Hundreds of thousands of protesters took to the street in Hong Kong on Sunday against a law critics fear could let Beijing target political opponents in the territory.
The controversial extradition bill would allow suspected criminals to be sent to mainland China for trial.
Organisers say there were one million people, which would make it the biggest march in more than 16 years. Police say there were 240,000 at its peak.
After it ended, clashes erupted between hundreds of demonstrators and police.
Protesters, some wearing surgical masks, tried to break into the Legislative Council complex, throwing crowd control barriers around, and police in riot gear used batons and pepper spray.
Some of the protesters and policemen were later seen with faces covered in blood.
If the organisers’ estimate is confirmed as correct, it would be the largest demonstration in Hong Kong since 2003 when half a million people took to the street in July.
Hong Kong has seen more protests, as well as unrest, in recent years, as Beijing has been tightening is grip over the special administrative region.
Let’s take a look at other major ones that happened in recent years since 2003.
2016 Mong Kok riot
Unrest occurred in Mong Kok, one of Hong Kong’s busiest commercial centres, from the night of 8 February 2016 until the following morning.
The incident escalated from the government’s crackdown on unlicensed street hawkers during the Chinese New Year holidays. Eventual violent clashes broke out between police and protesters, resulting in injuries on both sides.
The Hong Kong government has classified the violent incident as a riot, while some media outlets and social media platforms have opted for calling the event “Fishball Revolution”, in reference to fishballs, a popular Hong Kong street food.
Between the end of the protests and 10 February, 54 men and 9 women have been arrested for suspected involvement in the unrest. By 23 February, a total number of 74 people had been arrested in connection to the clashes, of which more than 40 were charged with rioting.
2014 Umbrella Movement, or “Occupy Movement”.
A series of sit-in street protests, often called the Umbrella Revolution and sometimes used interchangeably with Umbrella Movement, or Occupy Movement, occurred in Hong Kong from 26 September to 15 December 2014
Its name arose from the use of umbrellas as a tool for passive resistance to the Hong Kong Police’s use of pepper spray to disperse the crowd during the 79-day occupation of the city demanding more transparent elections, which was sparked by the decision of the Standing Committee of the National People’s Congress, China’s parliament, of 31 August, 2014 that prescribed a selective pre-screening of candidates for the 2017 election of Hong Kong’s chief executive.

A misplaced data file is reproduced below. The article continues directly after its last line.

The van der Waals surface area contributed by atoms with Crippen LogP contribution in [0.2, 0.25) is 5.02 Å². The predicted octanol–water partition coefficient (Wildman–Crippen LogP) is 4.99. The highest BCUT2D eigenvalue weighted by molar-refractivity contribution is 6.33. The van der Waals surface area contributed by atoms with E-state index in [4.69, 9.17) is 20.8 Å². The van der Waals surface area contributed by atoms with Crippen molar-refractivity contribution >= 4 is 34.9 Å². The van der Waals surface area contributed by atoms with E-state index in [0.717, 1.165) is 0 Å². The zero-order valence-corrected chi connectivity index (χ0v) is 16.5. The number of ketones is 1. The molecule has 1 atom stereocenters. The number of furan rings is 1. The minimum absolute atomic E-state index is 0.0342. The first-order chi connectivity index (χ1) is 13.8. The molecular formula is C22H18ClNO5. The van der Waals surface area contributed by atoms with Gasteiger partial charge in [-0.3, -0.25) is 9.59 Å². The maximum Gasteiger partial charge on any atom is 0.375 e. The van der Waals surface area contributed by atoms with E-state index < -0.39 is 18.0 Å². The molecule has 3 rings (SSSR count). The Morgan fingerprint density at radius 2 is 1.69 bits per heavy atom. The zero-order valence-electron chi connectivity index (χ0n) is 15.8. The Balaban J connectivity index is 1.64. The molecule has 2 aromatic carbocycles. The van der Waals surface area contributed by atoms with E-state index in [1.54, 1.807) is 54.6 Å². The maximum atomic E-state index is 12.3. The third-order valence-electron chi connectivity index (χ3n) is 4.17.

2010 Marches for Universal Suffrage
New Year Protest
Thousands of Hong Kong residents appealed to Beijing on New Year’s Day to allow full democracy to be introduced soon in the city, as opposition lawmakers pressed forward with a mass resignation plan later the month.
Organizers said more than 30,000 protesters turned out for the New Year’s day march. Police put the number at around 9,000.
May 2 Protest
More than 3,000 people marched from Victoria Park to the Central Government Offices to demand full democracy in Hong Kong on May 2.
July 1 Protest
The July 1 march in 2010 was the first public march for democracy in Hong Kong after the unprecedented acceptance by Beijing of a limited democratic reform proposal by the Democratic Party under a document titled the ‘Consultation Document on the Methods for Selecting the Chief Executive and for Forming the LegCo in 2012‘.
While this was seen by a step forward for Hong Kong, many were disappointed in the pan-democracy camp for going back on their word to settle for something less than pure universal suffrage.
As a result, approximately 52,000 people took part in the protest. An anniversary parade was organized by opposition pro-government groups, attended by 2,000 people.
December 2005 protest in Hong Kong
On December 4, 2005, tens of thousands of people in Hong Kong protested for democracy and called on the Government to allow universal and equal suffrage. The protesters demanded the right to directly elect the Chief Executive and all the seats of the Legislative Council. They also urged the government to abolish the appointed seats of the district councils, in response to the limitations of the government’s reform proposal.
There were several estimates of the crowd turnout ranging from 63,000 to over 250,000.
Hong Kong July 1 march, 2003
The Hong Kong 1 July protests is an annual protest rally originally held by the Civil Human Rights Front from the day of handover in 1997 on the HKSAR establishment day. However, it was not until 2003 that the march drew large public attention by opposing the legislation of Basic Law Article 23.
The 2003 protest, with 500,000 marchers, was the largest protest seen in Hong Kong since the 1997 handover.